Hurdler, distance runner form dynamic duo for North Hills track team

Saturday, June 24, 2023 | 11:34 AM

Their backgrounds are far different, but one common bond has brought two of North Hills’ top track athletes together since middle school. They both love to run, and they both want to win.

Rising juniors Gamaliel Mogire and Kayden Lightner are coming off impressive sophomore seasons on the track in which both shined at the WPIAL championships and qualified for the PIAA finals.

Mogire, a champion hurdler, took the 300-meter hurdles event at the WPIAL meet in May, advancing to the state meet, where he finished eighth. He also claimed a WPIAL bronze medal in the 110-meter hurdles.

“Going into the year, I kind of felt like I needed to sort of make things right about what happened during my freshman year, because I missed out on states by one place at WPIALs last year,” Mogire said of the 300-meter race. “I knew that I had to sort of get first place this year in order to prove to myself that I could be an elite hurdler.”

“And the experience competing with the entire state was amazing because you could tell that these people cared about track and they were at a high level of competition, so it kind of felt like I belonged there.”

Lightner, meanwhile, is a distance runner who placed fourth in the 800-meter run at the district competition.

“Going into that meet, I was honestly pretty nervous because leading up to it. I had a few meets where I was not feeling the best,” Lightner said. “I was honestly pretty worried. But my coach just told me, ‘Go out there, race your race, and just get that auto qualifying spot in fourth or above.’ So that’s just what I went out there and did.”

At the state meet, Lightner fell only two spots when facing the state’s top runners.

“I was 100% surprised by that,” he said. “I was seeded maybe 12th or something going into the state meet, and dropping down to sixth, it just kind of blew me away.”

The two runners are not only classmates and teammates but have also become close pals.

“Kaden, he’s one of my best friends,” Mogire said. “We’re basically together for pretty much the whole track season. We go deep into the season. Our relationship is just very close because we could do anything and I feel like I could tell him anything too.”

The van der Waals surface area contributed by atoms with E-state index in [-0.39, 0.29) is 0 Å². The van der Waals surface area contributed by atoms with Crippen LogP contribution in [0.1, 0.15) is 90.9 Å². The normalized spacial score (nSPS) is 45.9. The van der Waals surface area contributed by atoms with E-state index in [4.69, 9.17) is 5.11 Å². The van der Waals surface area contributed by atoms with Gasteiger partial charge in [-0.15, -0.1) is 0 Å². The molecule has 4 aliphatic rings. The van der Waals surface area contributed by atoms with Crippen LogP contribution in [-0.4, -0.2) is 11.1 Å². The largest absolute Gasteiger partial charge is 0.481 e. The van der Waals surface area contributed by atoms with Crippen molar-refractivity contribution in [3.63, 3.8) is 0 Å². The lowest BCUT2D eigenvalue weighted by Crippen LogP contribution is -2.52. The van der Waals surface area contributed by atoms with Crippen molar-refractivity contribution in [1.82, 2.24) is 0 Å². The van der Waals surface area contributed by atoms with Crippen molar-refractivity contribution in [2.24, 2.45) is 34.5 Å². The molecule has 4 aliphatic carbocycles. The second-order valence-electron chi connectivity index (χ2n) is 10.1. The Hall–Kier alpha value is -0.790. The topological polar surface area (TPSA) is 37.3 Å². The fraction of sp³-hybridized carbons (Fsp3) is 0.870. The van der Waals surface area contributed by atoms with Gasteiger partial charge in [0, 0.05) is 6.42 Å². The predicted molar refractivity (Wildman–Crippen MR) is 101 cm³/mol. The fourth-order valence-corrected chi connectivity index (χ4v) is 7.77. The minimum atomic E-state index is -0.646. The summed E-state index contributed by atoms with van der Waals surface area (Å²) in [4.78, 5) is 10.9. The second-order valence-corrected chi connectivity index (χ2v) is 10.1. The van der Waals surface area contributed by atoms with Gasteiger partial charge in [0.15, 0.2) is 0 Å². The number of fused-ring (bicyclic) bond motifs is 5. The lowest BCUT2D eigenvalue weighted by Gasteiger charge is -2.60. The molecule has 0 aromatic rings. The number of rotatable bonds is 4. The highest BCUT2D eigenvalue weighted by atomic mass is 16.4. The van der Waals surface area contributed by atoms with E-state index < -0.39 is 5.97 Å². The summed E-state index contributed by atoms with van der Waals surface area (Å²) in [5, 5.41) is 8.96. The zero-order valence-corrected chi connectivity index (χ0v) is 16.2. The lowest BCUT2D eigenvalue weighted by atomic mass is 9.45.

One of Mogire’s favorite moments of the year was sitting in the hotel before the PIAA meet, playing video games with Lightner while they took their minds off the biggest races of their lives the next day.

“I think ‘Gama’ is, honestly, a really humble guy,” Lightner said. “You wouldn’t think, coming up to him, that he’d be the great athlete that he is just by his mannerisms and the way he goes about it.

“But I think when people don’t count him in, when they think he’s kind of off to the side — maybe from that humbleness — that’s when his wheels really start turning. That’s when I think he is at his best.”

Mogire’s upbringing, perhaps, has led to that humility. An immigrant from Kenya, Mogire moved to the United States in 2009. He struggled in his early years with the language but found friendships, and outlets, via sports. And not just those competed on land.

A year ago, Mogire joined North Hills’ swim team, competing in the 25 and 50-yard freestyle events.

“At first, the experience was tiring because I was not a true swimmer,” he said. “But as the season went on, I would become more efficient in the water, and it was a good experience because it tested my grit.”

Lightner, however, had no such desire to join his friend in the water.

“I like the pool in the summertime,” he joked. “But besides that, I like to stay dry.”

Lightner stays busy on and off the track. He runs cross country, which he refers to as the “battle royale” of running. He also is an excellent student, carrying a 4.0 GPA through two years of high school. And he added a part-time job during the year, working at Second Sole, a retail store specializing in gear for runners, like himself.

“It just honestly brings you deeper into the sport of running,” he said. “Everybody coming in there is part of that running community, so I’m just able to talk with everybody, learn from them, speak with them. It just opens me up to everything about the sport of running.”

Both athletes want to run at a higher level and will start looking into schools in the coming months. Lightner is an excellent math student, and Mogire dreams of becoming an orthopedic surgeon.

“I just love sports and the way that surgeons work with the muscles,” he said. “It just goes hand in hand with the knowledge I have.”

Those academic goals, for the two, will likely carry them farther in life than their efforts on the track. But that’s not to say that the two friends aren’t hoping for more of those winning moments as they progress into their junior seasons.

“That feeling crossing the finish line is a relief because it’s a moment whenever I feel like I have achieved something that’ll stick for a while,” Mogire said.

Added Lightner: “I’m hopefully just going to be aiming to make it to states again. And hopefully placing higher, if not winning. That would be awesome.”


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